The Killer of Little Shepherds: A True Crime Story and the Birth of Forensic Science

Product Details
Publish Date
5.17 X 7.94 X 0.76 inches | 0.68 pounds

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About the Author
Douglas Starr is codirector of the Center for Science and Medical Journalism and a professor of journalism at Boston University. His book Blood: An Epic History of Medicine and Commerce won the 1998 Los Angeles Times Book Prize and became a PBS-TV documentary special. A veteran science, medical, and environmental reporter, Starr has contributed to many national publications, including Smithsonian, Audubon, National Wildlife, Sports Illustrated, the Los Angeles Times, The Christian Science Monitor, and Time, and has served as a science editor for PBS-TV. He lives near Boston.

"Chilling . . . An exemplar of historical true-crime nonfiction."
-Mark Dunkelman, Favorite Books of 2010, The Providence Journal

"Absorbing . . . Starr's thought-provoking journey, through the strange underbelly of a vividly rendered France, lingers in the reader's memory."
-Elyssa East, The New York Times Book Review (Editor's Choice)

"Engrossing and carefully researched."
-The New Yorker

"A- . . . Gripping, almost novelistic . . . Like an episode of CSI: 19th-Century France."
-Tina Jordan, Entertainment Weekly

-Laura Spinney, Nature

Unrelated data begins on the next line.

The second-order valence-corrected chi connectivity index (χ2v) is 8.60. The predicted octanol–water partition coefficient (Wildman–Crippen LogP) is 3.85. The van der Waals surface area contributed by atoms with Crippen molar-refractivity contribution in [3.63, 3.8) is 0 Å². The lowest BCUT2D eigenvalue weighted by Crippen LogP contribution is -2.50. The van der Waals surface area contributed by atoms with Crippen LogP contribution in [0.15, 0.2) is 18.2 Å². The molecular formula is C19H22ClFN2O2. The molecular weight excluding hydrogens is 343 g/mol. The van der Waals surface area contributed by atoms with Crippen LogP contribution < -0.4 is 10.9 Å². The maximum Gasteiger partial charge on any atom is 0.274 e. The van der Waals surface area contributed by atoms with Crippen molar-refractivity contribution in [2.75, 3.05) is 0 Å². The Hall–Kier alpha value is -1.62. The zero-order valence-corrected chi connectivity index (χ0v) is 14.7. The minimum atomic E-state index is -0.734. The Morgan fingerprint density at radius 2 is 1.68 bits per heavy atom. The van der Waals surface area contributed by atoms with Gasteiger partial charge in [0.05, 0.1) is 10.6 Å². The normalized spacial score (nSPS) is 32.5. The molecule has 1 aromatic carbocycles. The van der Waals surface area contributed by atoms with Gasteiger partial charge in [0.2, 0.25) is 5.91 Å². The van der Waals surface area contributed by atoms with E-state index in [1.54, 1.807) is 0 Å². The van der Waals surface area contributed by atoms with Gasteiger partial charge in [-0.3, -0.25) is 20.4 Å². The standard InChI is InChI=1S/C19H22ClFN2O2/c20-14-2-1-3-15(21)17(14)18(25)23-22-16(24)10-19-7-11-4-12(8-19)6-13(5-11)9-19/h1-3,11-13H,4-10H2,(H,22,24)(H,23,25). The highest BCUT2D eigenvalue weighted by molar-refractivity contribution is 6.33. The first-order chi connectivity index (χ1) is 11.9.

"Gripping . . . Starr's description of the legal, medical and even philosophical questions around Vacher's responsibility are strikingly current."
-Drew DeSilver, The Seattle Times

"The perfect true-crime book to curl up with on an autumn night."
-Doug Childers, Richmond Times-Dispatch

"Riveting, yet cerebral . . . Besides focusing on Joseph Vacher, also known as the Killer of Little Shepherds, Starr explains and expands on the fascinating achievements of those studying the criminal world."
-Elizabeth Humphrey, San Francisco Book Review

"A gripping book that alternately appalls and fascinates."
-Mark Dunkelman, Providence Journal

"Superior . . . This book is sensational and swift. But its real strength is the ability to show the history and progress of forensic science and its effect on the criminal justice system . . . This book reads like fiction and fascinates with fact."
-Bethany Latham, Historical Novel Review

"Lively . . . With drama and stunning detail, Starr documents one of the earliest examples of criminal profiling, Vacher's murders, his arrest, and the twists and turns of the trial that followed. The Killer of Little Shepherds is an important contribution to the history of criminal justice. It is crisply written, meticulously researched, and rich in historical detail."
-Larry Cox, Tucson Citizen

"Douglas Starr's riveting, sophisticated book provides the distance and perspective needed to facilitate systematic but critical thinking about forensic science."
-Stanley J. Morse, PsycCritiques

"Fascinating . . . Compelling . . . Written with the dramatic tension of a good novel and the impeccable detail of a well-researched history."
-Erika Engelhaupt, ScienceNews

"Deft . . . Admirable . . . Riveting . . . The Killer of Little Shepherds is deeply rooted in historical sources and subtle context, but Starr also has a journalist's flair for the colorful detail."
-John Williams, The Second Pass

"Graceful and accessible . . . The granddaddy of all true crime stories."
-David Walton, Louisville Courier-Journal

"Expert . . . You'll be richly rewarded . . . A good book that will keep you reading."
-The Crime Segments blog

"Eloquent . . . Starr creates tension worthy of a thriller."
-Starred review, Publishers Weekly

"Starr's heavy immersion into forensics and investigative procedure makes interesting reading . . . [A] well-documented mix of forensic science, narrative nonfiction, and criminal psychology."